\begin{displaymath}c_- = \frac{3}{2}\Delta - \frac{5}{2}\Theta_0
= \frac{3}{2}\...
...{5}{2}\frac{1-Q_0}{Q_0}
\cdot \frac{\sqrt{Q_0}}{1+\sqrt{Q_0}},
\end{displaymath}

for the wave at $x=-\Delta$ and

\begin{displaymath}c_+ = -\frac{3}{2}\Delta + \frac{5}{2}\Theta_0
= -\frac{3}{2...
...{5}{2}\frac{1-Q_0}{Q_0}
\cdot \frac{\sqrt{Q_0}}{1+\sqrt{Q_0}},
\end{displaymath}

at $x=\Delta$. The wavespeeds $c_\pm $ and the values of c appropriate for the double-defect problem are plotted in Fig. 4[*]. It can be seen in Fig. 4b that instability occurs when the possibility exists for the two isolated waves to have nearly the same (and opposite) wavespeeds. In the rest frame x=0, this occurs when each of the wavespeeds are nearly equal to zero. In Fig. 4a, where instability does not occur, the wavespeeds are not nearly equal enough (they are not close to zero), hence instability cannot occur.

\begin{figure}
\par\includegraphics[width=9cm,clip]{15120fg4.eps}\vspace*{-3.5mm}
\end{figure} Figure 4:

wavespeeds as a function of $\Delta $ for symmetric step profile: a) Q0 = 2.5, b) Q0 = 0.5. Also shown are the speeds $c_\pm $ (discussed in the text, Sect. 4) corresponding to the edgewaves that would propagate along each defect as if each defect were treated in isolation. Instability occurs in b) only when these two wavespeeds are nearly equal, which is consistent with the Hayashi-Young criterion for wave instability.

Open with DEXTER

In this particular double-defect setup it follows that one can roughly predict the onset of instability to be when the isolated wavespeeds are nearly zero in the reference frame of an observer at x=0. Using the formula for $c_\pm $ given above, $c_\pm \approx 0$ happens very nearly when

\begin{displaymath}\Delta \approx \frac{5}{3}\frac{1-Q_0}{Q_0}
\cdot \frac{\sqrt{Q_0}}{1+\sqrt{Q_0}}\cdot
\end{displaymath}

Clearly this can never happen when Q0 > 1 as $\Delta $ must be positive. Furthermore, when $Q_0 \ll 1$this rough criterion means that the critical value of the separation scale is approximately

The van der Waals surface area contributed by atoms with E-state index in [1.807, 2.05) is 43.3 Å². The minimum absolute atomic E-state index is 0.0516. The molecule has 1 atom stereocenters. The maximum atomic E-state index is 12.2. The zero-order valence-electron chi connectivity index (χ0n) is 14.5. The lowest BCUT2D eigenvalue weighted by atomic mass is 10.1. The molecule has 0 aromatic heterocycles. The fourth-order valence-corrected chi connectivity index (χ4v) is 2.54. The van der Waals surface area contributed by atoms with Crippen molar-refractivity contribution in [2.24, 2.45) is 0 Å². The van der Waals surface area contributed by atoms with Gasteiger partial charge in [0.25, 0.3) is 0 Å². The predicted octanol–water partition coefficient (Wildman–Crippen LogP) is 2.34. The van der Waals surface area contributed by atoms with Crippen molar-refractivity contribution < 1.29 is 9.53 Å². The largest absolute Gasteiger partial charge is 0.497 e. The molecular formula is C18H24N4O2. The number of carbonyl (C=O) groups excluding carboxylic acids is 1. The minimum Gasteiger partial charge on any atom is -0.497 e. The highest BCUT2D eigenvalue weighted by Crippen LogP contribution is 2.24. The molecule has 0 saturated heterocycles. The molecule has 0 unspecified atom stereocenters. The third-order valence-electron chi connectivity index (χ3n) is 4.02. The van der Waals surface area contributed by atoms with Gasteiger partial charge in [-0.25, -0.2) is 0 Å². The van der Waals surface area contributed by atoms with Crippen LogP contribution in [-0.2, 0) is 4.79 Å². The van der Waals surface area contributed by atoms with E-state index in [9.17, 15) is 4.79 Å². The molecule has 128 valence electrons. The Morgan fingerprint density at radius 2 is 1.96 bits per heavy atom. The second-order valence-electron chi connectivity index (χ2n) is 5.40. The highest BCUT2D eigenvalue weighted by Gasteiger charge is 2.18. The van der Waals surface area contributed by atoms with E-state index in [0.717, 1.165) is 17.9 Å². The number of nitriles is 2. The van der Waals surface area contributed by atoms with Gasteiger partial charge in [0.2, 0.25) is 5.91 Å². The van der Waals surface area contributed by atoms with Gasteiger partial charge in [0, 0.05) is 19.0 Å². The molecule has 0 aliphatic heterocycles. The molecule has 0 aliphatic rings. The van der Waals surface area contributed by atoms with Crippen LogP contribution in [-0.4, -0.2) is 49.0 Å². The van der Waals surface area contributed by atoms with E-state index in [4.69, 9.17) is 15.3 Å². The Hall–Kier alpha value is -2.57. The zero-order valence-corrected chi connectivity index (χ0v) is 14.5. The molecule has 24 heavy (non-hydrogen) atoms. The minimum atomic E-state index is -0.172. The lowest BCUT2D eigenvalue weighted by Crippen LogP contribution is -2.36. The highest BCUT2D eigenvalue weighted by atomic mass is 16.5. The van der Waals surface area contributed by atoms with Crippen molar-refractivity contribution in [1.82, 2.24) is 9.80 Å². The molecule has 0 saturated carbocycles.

\begin{displaymath}\Delta_{{\rm cr}} \sim Q_0^{-1/2},
\end{displaymath}

which is the same trend observed in Fig. 3.

The importance of this perspective is that one may approximately assess whether or not a more complicated looking PV-profile can become unstable to the RWI instability by appealing to this conceptually simple mechanistic view. For example, if a more sophisticated PV-profile were treated as if it were a series of PV-steps, then an approximate prediction for the onset of instability would only require calculating edgewave speeds along each defect taken as though each were in isolation. Onset conditions would be predicted for values of the parameters in which any two of these wavespeeds are nearly equal.

6. The asymptotic limit that the DSW-theory exploits is one in which the azimuthal length scales are much longer than the radial ones. In this limit there is no information as to how wavespeeds depend upon the horizontal wavenumber $\alpha$. In the theory developed here the wavespeed c is independent of $\alpha$. However, it is known that in the vertically integrated configurations investigated in the original RWI studies there is a clear dependence of c with $\alpha$.

On more concrete terms, in the numerical solution shown in LFLC-2000 there is obviously a fastest growing azimuthal wavenumber of the instability, which leads to the final steady pattern state reached by the system. In contrast, in the approximate study done here for the symmetric-step profile, once stability is breached all wavenumbers become unstable and there is no high-wavenumber cut off. The growth rates, $\sigma = \alpha {\rm Im}(c)$, obviously increase without bound in proportion to $\alpha$ - signaling the breakdown of the theory.

To correct this issue, the DSW-theory would have to be appropriately extended by allowing for vertical structure in the horizontal velocities (i.e., inclusion of the dependence $\sim$z2) and some deviations from the linear dependenc of the vertical velocity with the z coordinate (i.e., an additional $\sim$z3 dependency). The resulting next order correction to the wavespeed in the extended DSW-theory will show that the general dispersion relationship takes the form

\begin{displaymath}c^2 = {\cal E} + {\cal E}^{(2)}\alpha^2 ,
\end{displaymath}

where ${\cal E}^{(2)}$ is a function of the parameters Q0 and $\Delta $. Preliminary calculations show that ${\cal E}^{(2)}$ is greater than zero, which means there is a high-wavenumber cutoff beyond which there would be no instability in the extended theory. The DSW-theory may be extended to higher orders in $\epsilon$ by asymptotically developing corrections for c near values of ${\cal E} \approx 0$, which occur for values of $\Delta $ near $\Delta_{{\rm cr}}$. Further investigation is needed in this regard.